Let's begin our discussion of Turkoman jewelry by looking at a piece that carries so much obvious symbolism that it can be called an important expression of the totem or amuletic properties in the jewelry of that tribe's culture.
Messrs. Schletzer write in the work noted above that "The two main features of Turkoman mythological consciousness until well into the 19th century were an undifferentiated, sacral belief in passive nature gods and the ancestor cult. "
The floral and ram's horns motifs on the piece in the photo reflect that spirituality, especially fitting for a container for prayers - an amulet.
The diagonal cross that divides the ram's horns on this piece is also a powerful symbol used over and over again in their jewelry as an expression of the seasonal cycle and mankind's life cycle.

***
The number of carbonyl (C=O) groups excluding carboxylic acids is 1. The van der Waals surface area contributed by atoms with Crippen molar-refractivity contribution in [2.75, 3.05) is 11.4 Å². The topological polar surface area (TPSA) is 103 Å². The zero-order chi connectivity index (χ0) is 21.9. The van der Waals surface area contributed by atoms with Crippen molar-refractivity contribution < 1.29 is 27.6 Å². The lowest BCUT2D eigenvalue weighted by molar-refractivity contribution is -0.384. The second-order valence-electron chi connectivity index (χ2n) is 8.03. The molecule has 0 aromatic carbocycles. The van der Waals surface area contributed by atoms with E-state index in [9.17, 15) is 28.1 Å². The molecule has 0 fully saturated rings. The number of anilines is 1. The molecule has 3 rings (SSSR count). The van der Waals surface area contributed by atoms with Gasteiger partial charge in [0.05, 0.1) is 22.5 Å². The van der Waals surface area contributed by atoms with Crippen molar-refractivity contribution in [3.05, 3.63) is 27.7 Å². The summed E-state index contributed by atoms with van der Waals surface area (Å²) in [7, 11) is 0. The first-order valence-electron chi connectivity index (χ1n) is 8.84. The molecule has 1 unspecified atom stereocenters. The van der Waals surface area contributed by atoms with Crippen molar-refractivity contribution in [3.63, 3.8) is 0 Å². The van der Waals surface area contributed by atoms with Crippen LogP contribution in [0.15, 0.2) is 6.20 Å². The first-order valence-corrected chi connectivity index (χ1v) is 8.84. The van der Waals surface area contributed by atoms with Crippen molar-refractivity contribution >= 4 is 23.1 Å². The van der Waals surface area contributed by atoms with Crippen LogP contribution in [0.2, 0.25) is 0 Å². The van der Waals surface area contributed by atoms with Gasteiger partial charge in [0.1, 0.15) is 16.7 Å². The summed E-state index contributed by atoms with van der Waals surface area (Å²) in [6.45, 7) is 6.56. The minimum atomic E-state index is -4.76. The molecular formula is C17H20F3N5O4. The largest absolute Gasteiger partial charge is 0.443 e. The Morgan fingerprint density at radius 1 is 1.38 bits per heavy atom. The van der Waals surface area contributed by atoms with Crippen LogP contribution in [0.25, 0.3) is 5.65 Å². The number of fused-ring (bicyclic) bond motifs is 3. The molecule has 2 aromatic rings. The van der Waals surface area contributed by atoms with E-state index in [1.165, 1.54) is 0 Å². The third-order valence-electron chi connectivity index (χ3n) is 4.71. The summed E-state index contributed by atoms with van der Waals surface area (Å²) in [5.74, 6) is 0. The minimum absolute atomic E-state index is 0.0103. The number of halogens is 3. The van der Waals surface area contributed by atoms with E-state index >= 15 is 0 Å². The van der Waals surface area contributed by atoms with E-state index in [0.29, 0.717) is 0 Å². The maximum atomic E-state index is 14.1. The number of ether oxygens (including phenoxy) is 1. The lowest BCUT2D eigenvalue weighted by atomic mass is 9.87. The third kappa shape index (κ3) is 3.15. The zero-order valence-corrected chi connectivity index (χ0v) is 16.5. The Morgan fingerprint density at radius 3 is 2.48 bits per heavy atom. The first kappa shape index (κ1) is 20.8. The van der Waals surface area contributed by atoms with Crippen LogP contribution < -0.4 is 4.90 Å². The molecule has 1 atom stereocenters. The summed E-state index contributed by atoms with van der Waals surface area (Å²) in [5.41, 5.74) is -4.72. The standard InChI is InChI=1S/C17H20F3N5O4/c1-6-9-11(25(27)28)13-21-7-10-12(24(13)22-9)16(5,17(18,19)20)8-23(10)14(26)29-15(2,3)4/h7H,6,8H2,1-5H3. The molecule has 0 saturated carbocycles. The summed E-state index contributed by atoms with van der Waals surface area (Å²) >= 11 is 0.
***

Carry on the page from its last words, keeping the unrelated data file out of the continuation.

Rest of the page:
The Western Yomud tribe had some gifted silversmiths and we will discuss the craft later, but for the moment, we will be discussing the symbolism and providing examples.
For more information on this particular piece, see
CraftsofthePast at Artfire.com